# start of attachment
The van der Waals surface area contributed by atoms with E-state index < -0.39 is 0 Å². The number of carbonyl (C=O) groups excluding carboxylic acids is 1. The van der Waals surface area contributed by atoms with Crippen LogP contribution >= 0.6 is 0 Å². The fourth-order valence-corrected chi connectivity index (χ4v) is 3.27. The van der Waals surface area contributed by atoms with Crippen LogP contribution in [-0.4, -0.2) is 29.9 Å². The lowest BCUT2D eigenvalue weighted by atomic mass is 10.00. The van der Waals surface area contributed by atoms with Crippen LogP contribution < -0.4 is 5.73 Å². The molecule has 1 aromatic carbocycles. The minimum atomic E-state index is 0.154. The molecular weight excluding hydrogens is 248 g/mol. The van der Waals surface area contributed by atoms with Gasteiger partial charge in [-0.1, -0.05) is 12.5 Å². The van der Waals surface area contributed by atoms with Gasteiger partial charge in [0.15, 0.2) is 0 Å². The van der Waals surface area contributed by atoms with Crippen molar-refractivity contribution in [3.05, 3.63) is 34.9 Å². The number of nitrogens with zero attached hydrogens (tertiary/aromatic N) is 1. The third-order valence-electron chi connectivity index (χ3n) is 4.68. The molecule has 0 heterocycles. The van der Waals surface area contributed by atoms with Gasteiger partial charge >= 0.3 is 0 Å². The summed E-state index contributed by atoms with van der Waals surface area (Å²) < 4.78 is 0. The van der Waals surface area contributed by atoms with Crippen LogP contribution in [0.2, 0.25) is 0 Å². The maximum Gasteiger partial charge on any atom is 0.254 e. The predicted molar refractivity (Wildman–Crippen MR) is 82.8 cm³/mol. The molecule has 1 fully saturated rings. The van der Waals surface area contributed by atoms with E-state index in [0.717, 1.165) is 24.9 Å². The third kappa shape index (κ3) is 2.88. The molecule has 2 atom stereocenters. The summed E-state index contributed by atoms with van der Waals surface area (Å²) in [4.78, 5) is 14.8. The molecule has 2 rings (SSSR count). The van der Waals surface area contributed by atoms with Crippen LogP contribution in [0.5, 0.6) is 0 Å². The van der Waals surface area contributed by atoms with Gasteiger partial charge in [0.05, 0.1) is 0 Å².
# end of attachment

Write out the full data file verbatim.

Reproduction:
The van der Waals surface area contributed by atoms with E-state index < -0.39 is 0 Å². The number of carbonyl (C=O) groups excluding carboxylic acids is 1. The van der Waals surface area contributed by atoms with Crippen LogP contribution >= 0.6 is 0 Å². The fourth-order valence-corrected chi connectivity index (χ4v) is 3.27. The van der Waals surface area contributed by atoms with Crippen LogP contribution in [-0.4, -0.2) is 29.9 Å². The lowest BCUT2D eigenvalue weighted by atomic mass is 10.00. The van der Waals surface area contributed by atoms with Crippen LogP contribution < -0.4 is 5.73 Å². The molecule has 1 aromatic carbocycles. The minimum atomic E-state index is 0.154. The molecular weight excluding hydrogens is 248 g/mol. The van der Waals surface area contributed by atoms with Gasteiger partial charge in [-0.1, -0.05) is 12.5 Å². The van der Waals surface area contributed by atoms with Gasteiger partial charge in [0.15, 0.2) is 0 Å². The van der Waals surface area contributed by atoms with Crippen molar-refractivity contribution in [3.05, 3.63) is 34.9 Å². The number of nitrogens with zero attached hydrogens (tertiary/aromatic N) is 1. The third-order valence-electron chi connectivity index (χ3n) is 4.68. The molecule has 0 heterocycles. The van der Waals surface area contributed by atoms with Gasteiger partial charge >= 0.3 is 0 Å². The summed E-state index contributed by atoms with van der Waals surface area (Å²) < 4.78 is 0. The van der Waals surface area contributed by atoms with Crippen LogP contribution in [0.2, 0.25) is 0 Å². The maximum Gasteiger partial charge on any atom is 0.254 e. The predicted molar refractivity (Wildman–Crippen MR) is 82.8 cm³/mol. The molecule has 1 fully saturated rings. The van der Waals surface area contributed by atoms with E-state index in [0.717, 1.165) is 24.9 Å². The third kappa shape index (κ3) is 2.88. The molecule has 2 atom stereocenters. The summed E-state index contributed by atoms with van der Waals surface area (Å²) in [4.78, 5) is 14.8. The molecule has 2 rings (SSSR count). The van der Waals surface area contributed by atoms with Crippen LogP contribution in [0.5, 0.6) is 0 Å². The van der Waals surface area contributed by atoms with Gasteiger partial charge in [0.05, 0.1) is 0 Å².